anonymous asked:

in an earlier post you talk about acts and arcs in writing, what are they? how are they helpful to you? :)

Yes, let’s talk about writing components! Or more specifically, ah, the angle I come at it from, which is scriptwriting components.

First, your Acts.

There are usually 3 per story (this can change, but I don’t think experimenting with an Act structure is wise until a person is comfortable with it). You may know it as the ‘Beginning’ ‘Middle’ and ‘End.’ But generally speaking they are each about a third of the book (this can also be different):

Act 1: Establishes the main introductory characters, the villain (hi, Ice Plague, nice to meetcha), the foundation of what’s coming ahead in the book, sets up the main storylines and potentially conflicts. In it, the characters often have a clear goal. In book 1 of the The Ice Plague the clear goals are for Eran - getting revenge for his family, Mosk - refusing to get engaged in life again, Gwyn - getting to the bottom of what’s happening, Augus - ‘I guess Gwyn’s doing that so whatever I’m coming.’ 

Act 2: Often thwarts the main goals of the main characters, often completely rerouting or destroying them in the process. This is where a lot of the meaty conflict happens. If you’re not writing a conflict heavy book or story, this might be where characters question themselves the most or experience the most doubt. At this point we also often encounter the villain again (if we haven’t already) and get more insight into what’s happening there. Character’s views may change. See: Eran - realising he wants to protect Mosk, Mosk - beginning to become invested in life again but reluctantly, Gwyn - realising what’s happening is bigger than he realised, Augus - ‘ugh.’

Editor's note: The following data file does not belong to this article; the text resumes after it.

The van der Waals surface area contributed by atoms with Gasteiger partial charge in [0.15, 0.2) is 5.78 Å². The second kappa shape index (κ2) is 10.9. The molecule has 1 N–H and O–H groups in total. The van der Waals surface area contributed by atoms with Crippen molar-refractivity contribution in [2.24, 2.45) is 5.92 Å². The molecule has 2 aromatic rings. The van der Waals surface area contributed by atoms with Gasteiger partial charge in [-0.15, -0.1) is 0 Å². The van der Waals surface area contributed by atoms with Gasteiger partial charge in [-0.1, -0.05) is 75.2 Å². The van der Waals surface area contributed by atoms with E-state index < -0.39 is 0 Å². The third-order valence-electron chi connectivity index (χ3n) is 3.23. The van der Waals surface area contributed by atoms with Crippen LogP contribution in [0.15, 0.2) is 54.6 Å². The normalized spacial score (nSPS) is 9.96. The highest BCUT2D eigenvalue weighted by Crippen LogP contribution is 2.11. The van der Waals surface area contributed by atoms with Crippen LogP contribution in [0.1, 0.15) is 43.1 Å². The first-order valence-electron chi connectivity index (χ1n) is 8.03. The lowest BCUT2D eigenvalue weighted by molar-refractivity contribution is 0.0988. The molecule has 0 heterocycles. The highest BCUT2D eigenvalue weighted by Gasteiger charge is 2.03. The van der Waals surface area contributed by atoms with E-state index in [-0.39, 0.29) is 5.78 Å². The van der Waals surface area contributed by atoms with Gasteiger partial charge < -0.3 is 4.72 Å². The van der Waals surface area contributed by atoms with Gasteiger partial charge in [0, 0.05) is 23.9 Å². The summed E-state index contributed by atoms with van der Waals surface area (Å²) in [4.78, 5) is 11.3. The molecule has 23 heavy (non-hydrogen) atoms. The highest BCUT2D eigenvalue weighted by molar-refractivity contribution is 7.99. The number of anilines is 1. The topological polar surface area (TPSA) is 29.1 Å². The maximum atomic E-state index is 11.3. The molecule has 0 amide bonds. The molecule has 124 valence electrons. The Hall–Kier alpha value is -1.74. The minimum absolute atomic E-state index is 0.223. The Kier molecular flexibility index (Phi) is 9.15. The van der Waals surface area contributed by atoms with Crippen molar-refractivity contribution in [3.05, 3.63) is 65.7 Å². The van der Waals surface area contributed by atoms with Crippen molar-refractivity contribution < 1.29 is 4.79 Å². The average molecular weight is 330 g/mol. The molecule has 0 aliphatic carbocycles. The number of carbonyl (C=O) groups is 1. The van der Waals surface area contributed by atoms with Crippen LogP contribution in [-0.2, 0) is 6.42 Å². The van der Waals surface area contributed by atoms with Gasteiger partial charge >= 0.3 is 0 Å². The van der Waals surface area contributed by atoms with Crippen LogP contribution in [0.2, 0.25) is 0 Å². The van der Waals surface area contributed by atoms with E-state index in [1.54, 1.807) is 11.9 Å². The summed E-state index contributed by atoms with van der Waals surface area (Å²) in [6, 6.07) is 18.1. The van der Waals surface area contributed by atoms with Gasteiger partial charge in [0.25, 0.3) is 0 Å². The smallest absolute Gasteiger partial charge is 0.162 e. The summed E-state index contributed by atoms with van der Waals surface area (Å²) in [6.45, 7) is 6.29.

Act 3: In a standalone story, this is where you wrap up all your storylines and give resolution to the characters. It’s also time for the Final Showdown (dun dun DUN), or the Final Conflict (dun dun DUN!!!), or the Final…whatever. It usually takes about a third of a book to start doing this, but sometimes Act 3 can be a lot shorter. This will offer some form of resolution to the characters (unless you’re writing a series like I am, in which case Act 3 offers resolution to some characters and not others). It will give people either a happy or sad ending. Authors like to experiment a lot with Act 3, but a classical third act provides closure.

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Now let’s talk about Arcs.